It was nearly 12:45 a.m. before Rendell, Brady, Mayor Nutter, and officials of the union and SEPTA gathered in the lobby of the Park Hyatt at the Bellevue to announce the settlement.

(They would have been there earlier, except their elevator got stuck when it reached the lobby at 12:40. It took three hotel employees about five minutes to pry the doors open and help the riders step a foot up to get out.)

TWU members will vote on the agreement in about a week and a half, said union president Willie Brown.

The provisions of the contract include the $1,250 bonus upon ratification, a 2.5 percent raise in the second year, and a 3 percent raise in each of the final three years.

Also, there is no increase in the workers' health-insurance contributions, which is 1 percent of base pay. The workers' contribution to the pension fund will increase from the current 2 percent of base pay to 3.5 percent over the life of the contract, and maximum pension payments will be increased from $27,000 a year to $30,000 a year.

Brady, who kept negotiations alive by driving back from Washington early Sunday to meet with union officials, said he thought it was crucial to try to settle the contract before the start of another commuting week.

"Once you get past the first week of a strike, you really have problems getting back to the table," he said. "Things start to get bitter."

Brady, a veteran labor leader who has been involved in many SEPTA negotiations, said long-standing ill will between the union and SEPTA management contributed to the difficult negotiations.

"There's a lot of history there, all of it bad," Brady said. "There's not a trust factor there at all."

Rendell had threatened to withdraw nearly $7 million in state funds he had offered to pay for the workers' bonuses if an agreement was not reached by yesterday. The money is to come from a PennDot economic-development fund, he said.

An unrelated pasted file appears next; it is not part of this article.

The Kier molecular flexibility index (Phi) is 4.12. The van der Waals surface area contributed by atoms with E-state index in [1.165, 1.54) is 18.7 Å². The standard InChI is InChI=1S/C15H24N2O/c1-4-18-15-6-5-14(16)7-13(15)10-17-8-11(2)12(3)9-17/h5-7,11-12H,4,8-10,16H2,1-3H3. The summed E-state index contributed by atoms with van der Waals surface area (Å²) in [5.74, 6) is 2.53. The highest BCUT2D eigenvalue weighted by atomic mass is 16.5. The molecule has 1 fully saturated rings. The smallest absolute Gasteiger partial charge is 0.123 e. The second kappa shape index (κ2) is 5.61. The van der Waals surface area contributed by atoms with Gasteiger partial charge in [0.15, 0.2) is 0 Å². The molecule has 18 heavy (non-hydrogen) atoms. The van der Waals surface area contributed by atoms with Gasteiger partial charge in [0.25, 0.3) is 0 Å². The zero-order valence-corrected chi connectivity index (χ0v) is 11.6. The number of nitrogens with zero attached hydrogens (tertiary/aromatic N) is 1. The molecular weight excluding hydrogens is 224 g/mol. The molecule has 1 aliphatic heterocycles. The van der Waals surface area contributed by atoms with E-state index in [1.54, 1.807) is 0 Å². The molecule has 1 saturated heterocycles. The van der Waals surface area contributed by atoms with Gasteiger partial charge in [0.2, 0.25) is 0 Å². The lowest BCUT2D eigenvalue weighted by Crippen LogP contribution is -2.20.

Rendell and Nutter scolded union leaders earlier for rejecting what the governor called a "sensational" contract. And the weight of public opinion seemed to be against the union, with many people complaining the workers were asking for too much in tough economic times.

Early in the strike, Brown said he understood he was "the most hated man in Philadelphia." Brady said that Brown tried to take the name-calling and scorn in stride, but that some epithets went too far.

"He got one call who said he hoped his [Brown's] wife, daughter, and grandchild all got cancer and died on Christmas," Brady said.

As riders returned to their regular transit routines yesterday, they said they were happy to have transit back but miffed that they'd had to endure a strike.

William Cartegena, 47, a social worker who travels daily by subway from Fern Rock to Center City, said he was glad the Broad Street Line was running again but still disappointed in SEPTA workers for the sudden onset of the strike.

"There was absolutely no consideration for commuters," said Cartegena, a member of District Council 47 of the American Federation of State, County, and Municipal Employees. "I'm a member of a union, and I thought it was an embarrassment and a disgrace the way they did it."